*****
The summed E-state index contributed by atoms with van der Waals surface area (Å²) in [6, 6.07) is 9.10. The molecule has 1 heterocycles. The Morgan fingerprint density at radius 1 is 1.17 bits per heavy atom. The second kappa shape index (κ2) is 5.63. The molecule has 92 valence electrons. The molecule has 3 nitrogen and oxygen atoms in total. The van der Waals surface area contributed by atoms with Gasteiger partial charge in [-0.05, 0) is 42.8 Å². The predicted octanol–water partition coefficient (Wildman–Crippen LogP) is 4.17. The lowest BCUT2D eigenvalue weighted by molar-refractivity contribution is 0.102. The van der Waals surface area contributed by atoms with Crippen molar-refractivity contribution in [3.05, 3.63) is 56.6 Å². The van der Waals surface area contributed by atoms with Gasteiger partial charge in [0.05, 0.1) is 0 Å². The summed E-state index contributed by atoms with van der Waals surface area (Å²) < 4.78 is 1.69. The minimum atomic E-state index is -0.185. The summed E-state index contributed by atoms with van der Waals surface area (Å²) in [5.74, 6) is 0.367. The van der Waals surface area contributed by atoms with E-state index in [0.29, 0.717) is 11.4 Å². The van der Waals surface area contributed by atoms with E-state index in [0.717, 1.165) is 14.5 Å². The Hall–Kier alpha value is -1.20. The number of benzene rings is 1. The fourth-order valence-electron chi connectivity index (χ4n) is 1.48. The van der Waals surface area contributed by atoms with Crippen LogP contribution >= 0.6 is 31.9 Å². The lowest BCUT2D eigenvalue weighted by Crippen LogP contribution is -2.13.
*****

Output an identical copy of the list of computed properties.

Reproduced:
The summed E-state index contributed by atoms with van der Waals surface area (Å²) in [6, 6.07) is 9.10. The molecule has 1 heterocycles. The Morgan fingerprint density at radius 1 is 1.17 bits per heavy atom. The second kappa shape index (κ2) is 5.63. The molecule has 92 valence electrons. The molecule has 3 nitrogen and oxygen atoms in total. The van der Waals surface area contributed by atoms with Gasteiger partial charge in [-0.05, 0) is 42.8 Å². The predicted octanol–water partition coefficient (Wildman–Crippen LogP) is 4.17. The lowest BCUT2D eigenvalue weighted by molar-refractivity contribution is 0.102. The van der Waals surface area contributed by atoms with Crippen molar-refractivity contribution in [3.05, 3.63) is 56.6 Å². The van der Waals surface area contributed by atoms with Gasteiger partial charge in [0.05, 0.1) is 0 Å². The summed E-state index contributed by atoms with van der Waals surface area (Å²) < 4.78 is 1.69. The minimum atomic E-state index is -0.185. The summed E-state index contributed by atoms with van der Waals surface area (Å²) in [5.74, 6) is 0.367. The van der Waals surface area contributed by atoms with E-state index in [0.29, 0.717) is 11.4 Å². The van der Waals surface area contributed by atoms with E-state index in [0.717, 1.165) is 14.5 Å². The Hall–Kier alpha value is -1.20. The number of benzene rings is 1. The fourth-order valence-electron chi connectivity index (χ4n) is 1.48. The van der Waals surface area contributed by atoms with Crippen LogP contribution >= 0.6 is 31.9 Å². The lowest BCUT2D eigenvalue weighted by Crippen LogP contribution is -2.13.